Open Access Highly Accessed Methodology article

Repeated mapping of cortical language sites by preoperative navigated transcranial magnetic stimulation compared to repeated intraoperative DCS mapping in awake craniotomy

Sandro M Krieg, Nico Sollmann, Theresa Hauck, Sebastian Ille, Bernhard Meyer and Florian Ringel*

Author Affiliations

Department of Neurosurgery, Klinikum rechts der Isar, Technische Universität München, Ismaninger Straße 22, Munich, 81675, Germany

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BMC Neuroscience 2014, 15:20  doi:10.1186/1471-2202-15-20

Published: 30 January 2014



Repetitive navigated transcranial magnetic stimulation (rTMS) was recently described for mapping of human language areas. However, its capability of detecting language plasticity in brain tumor patients was not proven up to now. Thus, this study was designed to evaluate such data in order to compare rTMS language mapping to language mapping during repeated awake surgery during follow-up in patients suffering from language-eloquent gliomas.


Three right-handed patients with left-sided gliomas (2 opercular glioblastomas, 1 astrocytoma WHO grade III of the angular gyrus) underwent preoperative language mapping by rTMS as well as intraoperative language mapping provided via direct cortical stimulation (DCS) for initial as well as for repeated Resection 7, 10, and 15 months later.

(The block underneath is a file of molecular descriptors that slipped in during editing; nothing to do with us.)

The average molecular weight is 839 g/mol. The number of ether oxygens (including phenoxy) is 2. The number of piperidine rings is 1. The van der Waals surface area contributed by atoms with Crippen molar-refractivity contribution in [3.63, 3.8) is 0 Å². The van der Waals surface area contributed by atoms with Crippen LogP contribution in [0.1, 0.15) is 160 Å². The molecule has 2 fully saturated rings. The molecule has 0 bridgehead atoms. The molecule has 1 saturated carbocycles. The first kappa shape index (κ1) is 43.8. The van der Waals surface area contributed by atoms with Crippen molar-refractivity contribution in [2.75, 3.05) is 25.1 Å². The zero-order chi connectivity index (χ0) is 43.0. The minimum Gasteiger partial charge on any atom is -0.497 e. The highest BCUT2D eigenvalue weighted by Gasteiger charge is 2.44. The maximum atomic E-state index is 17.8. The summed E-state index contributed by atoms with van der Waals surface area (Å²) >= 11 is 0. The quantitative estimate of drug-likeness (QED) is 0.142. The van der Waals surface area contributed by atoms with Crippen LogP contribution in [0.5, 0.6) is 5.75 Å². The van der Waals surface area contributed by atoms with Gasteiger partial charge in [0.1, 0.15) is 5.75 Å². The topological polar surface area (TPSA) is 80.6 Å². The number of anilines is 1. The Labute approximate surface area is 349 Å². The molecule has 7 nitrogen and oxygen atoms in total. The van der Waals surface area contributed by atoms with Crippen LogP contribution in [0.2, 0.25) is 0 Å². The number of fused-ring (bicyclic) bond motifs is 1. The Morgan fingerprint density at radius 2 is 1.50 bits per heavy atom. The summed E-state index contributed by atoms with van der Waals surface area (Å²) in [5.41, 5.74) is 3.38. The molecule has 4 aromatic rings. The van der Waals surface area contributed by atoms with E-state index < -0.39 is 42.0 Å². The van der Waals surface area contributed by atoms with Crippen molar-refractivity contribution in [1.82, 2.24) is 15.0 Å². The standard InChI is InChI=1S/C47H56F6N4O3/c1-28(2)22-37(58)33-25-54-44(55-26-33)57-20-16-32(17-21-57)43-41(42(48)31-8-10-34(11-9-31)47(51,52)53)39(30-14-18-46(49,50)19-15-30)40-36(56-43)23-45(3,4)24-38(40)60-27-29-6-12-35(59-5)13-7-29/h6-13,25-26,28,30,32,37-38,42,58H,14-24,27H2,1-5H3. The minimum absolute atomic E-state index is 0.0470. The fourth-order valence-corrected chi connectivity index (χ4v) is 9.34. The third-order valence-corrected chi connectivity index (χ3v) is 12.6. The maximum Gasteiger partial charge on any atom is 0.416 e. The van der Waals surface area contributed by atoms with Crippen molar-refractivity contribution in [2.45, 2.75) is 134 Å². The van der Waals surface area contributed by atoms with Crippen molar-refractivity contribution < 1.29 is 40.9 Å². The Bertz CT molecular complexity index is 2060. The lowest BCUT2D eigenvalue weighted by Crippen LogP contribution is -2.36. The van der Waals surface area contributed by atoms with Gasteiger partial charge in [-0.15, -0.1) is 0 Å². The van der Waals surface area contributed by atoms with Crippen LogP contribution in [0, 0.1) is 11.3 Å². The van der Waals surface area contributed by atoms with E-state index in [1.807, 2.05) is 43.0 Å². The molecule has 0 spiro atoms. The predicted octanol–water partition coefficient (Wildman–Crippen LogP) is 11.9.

Overall, preoperative rTMS was able to elicit clear language errors in all mappings. A good correlation between initial rTMS and DCS results was observed. As a consequence of brain plasticity, initial DCS and rTMS findings only corresponded with the results obtained during the second examination in one out of three patients thus suggesting changes of language organization in two of our three patients.


This report points out the usefulness but also the limitations of preoperative rTMS language mapping to detect plastic changes in language function or for long-term follow-up prior to DCS even in recurrent gliomas. However, DCS still has to be regarded as gold standard.

Preoperative mapping; Broca’s area; Tumor; Transcranial magnetic stimulation; Navigated brain stimulation